Israeli intellectual Michel Warschawski said yesterday, at the European Social Forum in Istanbul, that he is certain that US President Barack Obama’s priority is a war against Iran. Warschawski was taking part in a seminar on how the international Palestine solidarity movement can challenge Israeli impunity.
Warschawski, founder of the Alternative Information Center in Jerusalem, shared with Rebelión his assessment of the current situation in the Middle East and the role that social movements can play in the task of undermining the foundations of the Israeli apartheid regime.
In the view of this Jewish dissident, the era of the George W. Bush administration was ideal for the Zionist state: never before had there existed so much symbiosis between the Israeli and US governments as during the global preventive war unleashed by the Bush administration, for which the two governments jointly planned, organized, and executed actions.
What differences exist between the George W. Bush and Barack Obama administrations?
Obama is pursuing the same objective as Bush, which is to reinforce US hegemony and buttress its interests in the whole world. However, while Bush sought to achieve it through war, a global war everywhere, Obama wants to be more subtle, relying more on diplomacy than military force.
The problem for Obama is that his rhetoric of political changes has coincided with the arrival of extreme conservatives in power in Tel Aviv.
How are the relations between the two countries?
The United States and Israel maintain an essential and strategic alliance between them. The so-called “New American Century,” however, presupposed the hegemony of Washington on a global scale and that of Israel on a regional scale; that was a politically disastrous vision and period for the United States — hence its decline.
Now the two governments have different points of view on how to do things since they have their own distinct interests. Obama announced his goal of reorganizing the Middle East region, for which the key is solving the Palestine question and the essential step is to put an end to the policies of settlements. And on this Netanyahu differs with Obama.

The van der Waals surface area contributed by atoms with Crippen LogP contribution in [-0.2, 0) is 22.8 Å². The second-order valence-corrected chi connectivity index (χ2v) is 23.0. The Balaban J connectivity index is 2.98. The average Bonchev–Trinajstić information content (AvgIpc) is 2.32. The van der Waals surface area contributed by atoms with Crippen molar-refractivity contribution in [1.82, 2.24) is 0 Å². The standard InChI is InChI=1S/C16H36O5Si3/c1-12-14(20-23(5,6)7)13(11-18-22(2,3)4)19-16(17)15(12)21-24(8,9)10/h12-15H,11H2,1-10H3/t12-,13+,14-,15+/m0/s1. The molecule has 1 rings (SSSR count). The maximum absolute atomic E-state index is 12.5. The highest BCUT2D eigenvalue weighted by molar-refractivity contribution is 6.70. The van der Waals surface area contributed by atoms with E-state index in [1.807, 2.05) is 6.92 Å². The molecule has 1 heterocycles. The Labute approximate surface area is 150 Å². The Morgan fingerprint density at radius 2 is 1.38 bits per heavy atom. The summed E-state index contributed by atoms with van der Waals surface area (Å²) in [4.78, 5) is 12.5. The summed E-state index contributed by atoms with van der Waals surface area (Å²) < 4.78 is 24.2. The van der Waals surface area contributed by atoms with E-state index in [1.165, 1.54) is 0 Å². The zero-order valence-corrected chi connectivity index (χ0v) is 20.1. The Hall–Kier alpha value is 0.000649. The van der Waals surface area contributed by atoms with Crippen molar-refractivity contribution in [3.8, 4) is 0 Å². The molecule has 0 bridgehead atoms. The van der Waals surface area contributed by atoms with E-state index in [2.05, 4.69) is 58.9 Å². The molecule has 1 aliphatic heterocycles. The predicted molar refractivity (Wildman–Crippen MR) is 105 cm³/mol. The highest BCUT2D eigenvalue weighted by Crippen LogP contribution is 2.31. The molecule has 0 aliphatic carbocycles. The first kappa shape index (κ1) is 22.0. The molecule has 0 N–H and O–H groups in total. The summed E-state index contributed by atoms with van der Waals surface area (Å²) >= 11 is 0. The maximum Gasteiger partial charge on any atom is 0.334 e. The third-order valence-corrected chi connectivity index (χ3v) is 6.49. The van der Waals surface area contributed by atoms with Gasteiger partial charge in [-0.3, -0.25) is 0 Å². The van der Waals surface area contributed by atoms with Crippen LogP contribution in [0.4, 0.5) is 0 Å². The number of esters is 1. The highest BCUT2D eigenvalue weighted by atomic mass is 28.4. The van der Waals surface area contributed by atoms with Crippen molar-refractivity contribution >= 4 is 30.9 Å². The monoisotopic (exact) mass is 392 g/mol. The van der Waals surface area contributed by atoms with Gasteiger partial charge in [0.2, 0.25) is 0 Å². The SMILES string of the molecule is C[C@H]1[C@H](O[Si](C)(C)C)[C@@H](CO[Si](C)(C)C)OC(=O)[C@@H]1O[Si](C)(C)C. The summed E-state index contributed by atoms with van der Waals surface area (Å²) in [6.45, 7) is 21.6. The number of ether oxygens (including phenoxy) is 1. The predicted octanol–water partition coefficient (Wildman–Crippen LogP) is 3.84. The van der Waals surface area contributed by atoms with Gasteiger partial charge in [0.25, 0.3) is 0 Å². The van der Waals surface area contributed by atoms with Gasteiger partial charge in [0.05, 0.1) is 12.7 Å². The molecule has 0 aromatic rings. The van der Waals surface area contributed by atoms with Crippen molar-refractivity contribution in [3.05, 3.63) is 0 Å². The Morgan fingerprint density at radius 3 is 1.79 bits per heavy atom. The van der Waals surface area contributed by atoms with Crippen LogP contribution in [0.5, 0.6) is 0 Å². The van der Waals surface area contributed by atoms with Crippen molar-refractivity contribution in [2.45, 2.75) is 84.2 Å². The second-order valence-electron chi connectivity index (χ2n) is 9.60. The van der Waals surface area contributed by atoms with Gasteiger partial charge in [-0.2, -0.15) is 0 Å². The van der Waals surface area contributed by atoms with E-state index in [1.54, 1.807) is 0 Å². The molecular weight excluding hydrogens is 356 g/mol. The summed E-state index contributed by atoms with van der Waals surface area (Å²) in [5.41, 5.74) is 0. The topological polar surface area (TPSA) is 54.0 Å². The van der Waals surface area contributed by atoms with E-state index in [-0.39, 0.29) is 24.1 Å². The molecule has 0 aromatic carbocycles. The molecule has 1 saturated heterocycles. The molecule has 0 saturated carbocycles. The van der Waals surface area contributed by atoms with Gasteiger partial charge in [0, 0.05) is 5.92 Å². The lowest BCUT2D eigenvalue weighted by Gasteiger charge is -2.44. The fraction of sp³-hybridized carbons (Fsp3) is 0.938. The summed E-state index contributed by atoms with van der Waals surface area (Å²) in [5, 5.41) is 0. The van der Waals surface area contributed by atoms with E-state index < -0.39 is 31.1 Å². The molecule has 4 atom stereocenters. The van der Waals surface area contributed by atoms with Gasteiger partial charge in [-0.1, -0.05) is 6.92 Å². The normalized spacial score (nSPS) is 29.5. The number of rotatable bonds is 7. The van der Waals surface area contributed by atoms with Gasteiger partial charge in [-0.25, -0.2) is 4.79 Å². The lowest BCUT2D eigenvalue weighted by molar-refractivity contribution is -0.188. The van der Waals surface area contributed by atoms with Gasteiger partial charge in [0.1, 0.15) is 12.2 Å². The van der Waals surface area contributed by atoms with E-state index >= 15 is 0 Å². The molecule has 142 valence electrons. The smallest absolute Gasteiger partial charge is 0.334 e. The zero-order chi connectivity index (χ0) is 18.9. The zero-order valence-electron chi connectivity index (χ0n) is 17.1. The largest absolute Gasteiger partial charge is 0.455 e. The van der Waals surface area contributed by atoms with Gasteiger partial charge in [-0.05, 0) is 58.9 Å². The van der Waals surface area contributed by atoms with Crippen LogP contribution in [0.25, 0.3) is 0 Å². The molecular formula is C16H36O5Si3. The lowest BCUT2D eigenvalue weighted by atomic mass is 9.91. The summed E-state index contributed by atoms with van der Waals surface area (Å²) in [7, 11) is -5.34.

In any case, the priority is to do away with the regional power of Iran.
What are the priorities of the Obama administration regarding the Middle East?
Obama has understood that it is necessary to prioritize: the United States cannot strike everywhere at the same time. That policy resulted in Bush’s failure for lack of military and financial means. So, in order of preferences, Obama wants to extricate himself from the Iraq war, which will take time; put more pressure on the adversary in Afghanistan; and focus on Iran.
Among his goals, too, is what we could call “nationalization of war”: that is to say, withdraw the armed forces of the United States and replace them by local and regional contingents who do their war-fighting and repression, thus avoiding the appearance of direct US military involvement.
Can the United States, which is fighting war on so many fronts, attack Iran?
I don’t think so. For Obama, the priority is Iran, but, for that, it is necessary to exit Iraq, reinforce the military capacity of the conservative Arab states, and, for the benefit of the regional Arab allies of the United States, compel Tel Aviv to adopt a less brutal and aggressive policy against the Palestinians.
How can we challenge Israeli impunity?
On the international level of governments and institutions, there will continue to be obstacles against imposing sanctions on Israel, despite the massacres that it has committed. For that, we will have to strengthen and enhance actions of civil society. The “Freedom Flotilla” case is a tragically paradigmatic one, but it shows that activist groups can bring to light the problem of Israeli policies.
Taking this opportunity, I’d like to thank the Turkish society for its action, taken at a high cost, which nevertheless has managed to tangibly change the situation in Gaza: forcing a tiny opening in the blockade, raising the level of the world public opinion, obligating governments to condemn the Israeli massacre, modifying certain things for the future. . . .
There are militant actions of civil society that can change the situation and policies not only in Gaza and Palestine but also in the entire region of the Middle East.
Antonio Cuesta is a Prensa Latina correspondent based in Turkey. The original interview “Entrevista al intelectual disidente israelí Michel Warshawsky: ‘La prioridad de Obama es Irán'” was published by Rebelión on 3 July 2010. Translation by Yoshie Furuhashi (@yoshiefuruhashi | yoshie.furuhashi [at] gmail.com).